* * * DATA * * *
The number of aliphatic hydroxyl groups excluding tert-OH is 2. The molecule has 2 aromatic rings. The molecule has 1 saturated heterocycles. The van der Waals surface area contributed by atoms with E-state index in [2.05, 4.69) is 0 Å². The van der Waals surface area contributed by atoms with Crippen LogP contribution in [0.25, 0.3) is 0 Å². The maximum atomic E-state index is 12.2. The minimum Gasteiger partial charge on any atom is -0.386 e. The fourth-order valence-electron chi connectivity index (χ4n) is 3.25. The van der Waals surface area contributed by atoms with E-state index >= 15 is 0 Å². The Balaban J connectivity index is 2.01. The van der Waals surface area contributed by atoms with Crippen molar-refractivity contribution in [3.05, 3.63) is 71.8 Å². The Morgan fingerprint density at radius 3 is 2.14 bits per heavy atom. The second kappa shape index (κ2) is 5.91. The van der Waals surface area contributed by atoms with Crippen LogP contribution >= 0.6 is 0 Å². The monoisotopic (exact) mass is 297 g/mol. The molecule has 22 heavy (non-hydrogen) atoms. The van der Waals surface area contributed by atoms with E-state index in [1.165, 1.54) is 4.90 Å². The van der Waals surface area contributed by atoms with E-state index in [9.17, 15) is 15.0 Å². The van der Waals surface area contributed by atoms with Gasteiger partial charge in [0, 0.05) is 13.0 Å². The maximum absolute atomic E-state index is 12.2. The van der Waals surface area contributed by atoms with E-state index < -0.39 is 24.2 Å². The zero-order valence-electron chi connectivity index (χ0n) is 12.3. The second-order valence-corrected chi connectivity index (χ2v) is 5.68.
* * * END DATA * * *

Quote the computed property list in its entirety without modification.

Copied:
The number of aliphatic hydroxyl groups excluding tert-OH is 2. The molecule has 2 aromatic rings. The molecule has 1 saturated heterocycles. The van der Waals surface area contributed by atoms with E-state index in [2.05, 4.69) is 0 Å². The van der Waals surface area contributed by atoms with Crippen LogP contribution in [0.25, 0.3) is 0 Å². The maximum atomic E-state index is 12.2. The minimum Gasteiger partial charge on any atom is -0.386 e. The fourth-order valence-electron chi connectivity index (χ4n) is 3.25. The van der Waals surface area contributed by atoms with E-state index >= 15 is 0 Å². The Balaban J connectivity index is 2.01. The van der Waals surface area contributed by atoms with Crippen molar-refractivity contribution in [3.05, 3.63) is 71.8 Å². The Morgan fingerprint density at radius 3 is 2.14 bits per heavy atom. The second kappa shape index (κ2) is 5.91. The van der Waals surface area contributed by atoms with Crippen LogP contribution >= 0.6 is 0 Å². The monoisotopic (exact) mass is 297 g/mol. The molecule has 22 heavy (non-hydrogen) atoms. The van der Waals surface area contributed by atoms with E-state index in [1.165, 1.54) is 4.90 Å². The van der Waals surface area contributed by atoms with E-state index in [9.17, 15) is 15.0 Å². The van der Waals surface area contributed by atoms with Gasteiger partial charge in [0, 0.05) is 13.0 Å². The maximum absolute atomic E-state index is 12.2. The van der Waals surface area contributed by atoms with E-state index < -0.39 is 24.2 Å². The zero-order valence-electron chi connectivity index (χ0n) is 12.3. The second-order valence-corrected chi connectivity index (χ2v) is 5.68.